David Bourget (Western Ontario)
David Chalmers (ANU, NYU)
Rafael De Clercq
Ezio Di Nucci
Jonathan Jenkins Ichikawa
Jack Alan Reynolds
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Journal of Medical Ethics 32 (12):693-697 (2006)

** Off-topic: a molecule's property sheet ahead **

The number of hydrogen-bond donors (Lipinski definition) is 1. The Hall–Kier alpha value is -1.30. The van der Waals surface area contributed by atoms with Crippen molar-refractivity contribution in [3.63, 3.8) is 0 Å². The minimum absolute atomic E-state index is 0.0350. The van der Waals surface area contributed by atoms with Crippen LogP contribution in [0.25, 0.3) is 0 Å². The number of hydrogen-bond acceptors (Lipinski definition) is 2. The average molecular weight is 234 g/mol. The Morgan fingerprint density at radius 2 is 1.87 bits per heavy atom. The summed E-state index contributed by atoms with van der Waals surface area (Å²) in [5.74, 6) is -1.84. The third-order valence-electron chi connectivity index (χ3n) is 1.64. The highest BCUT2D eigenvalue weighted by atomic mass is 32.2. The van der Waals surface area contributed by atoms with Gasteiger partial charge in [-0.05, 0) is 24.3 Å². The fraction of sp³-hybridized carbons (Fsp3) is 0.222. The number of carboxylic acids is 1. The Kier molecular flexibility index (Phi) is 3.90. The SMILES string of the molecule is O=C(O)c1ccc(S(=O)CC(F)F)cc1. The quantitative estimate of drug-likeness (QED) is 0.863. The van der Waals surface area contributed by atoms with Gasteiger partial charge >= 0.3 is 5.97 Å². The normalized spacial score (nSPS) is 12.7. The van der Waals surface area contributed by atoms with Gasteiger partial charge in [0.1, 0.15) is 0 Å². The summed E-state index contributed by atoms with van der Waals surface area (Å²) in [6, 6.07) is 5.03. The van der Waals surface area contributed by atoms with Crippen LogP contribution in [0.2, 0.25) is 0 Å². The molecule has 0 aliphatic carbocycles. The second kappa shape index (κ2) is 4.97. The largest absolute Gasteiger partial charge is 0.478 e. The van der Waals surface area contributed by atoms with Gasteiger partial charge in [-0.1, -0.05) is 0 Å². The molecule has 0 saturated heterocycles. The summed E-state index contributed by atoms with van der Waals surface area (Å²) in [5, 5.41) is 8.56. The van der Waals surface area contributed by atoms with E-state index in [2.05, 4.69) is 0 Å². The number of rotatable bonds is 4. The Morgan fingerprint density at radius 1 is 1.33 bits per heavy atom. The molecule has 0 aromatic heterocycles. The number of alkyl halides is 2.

Objective: To compare the attitudes of patients with cancer toward making changes in lifestyle, according to their awareness of the diagnosis.Method: Personal interviews with 50 patients with breast cancer, 24 patients with prostate cancer and 50 patients with colorectal cancer were conducted in a cancer hospital in Athens, Greece.Analysis: Multiple logistic regression models were used to estimate the odds ratio as a measure of the association of the characteristics of participants with changes in lifestyle.Results: Overall, 22.6% of the patients were not aware of the diagnosis. Among the changes in lifestyle, 41.1% reported changing their diet to a healthier one, 22.6% of the smokers reduced or stopped smoking and 13.7% added new physical activity. Compared with uninformed patients, those who were aware of the diagnosis, after adjusting for the confounding effect of educational status , were 2.5 times as likely to make dietary changes . Among the other characteristics under study, older patients were less likely to add new physical activity than younger ones , and newly diagnosed patients were more likely to stop or reduce smoking than patients with a diagnosis made more than 12 months previously.Conclusion: Patients with cancer are motivated to attempt changes in lifestyle and can benefit from more factual information about the diagnosis
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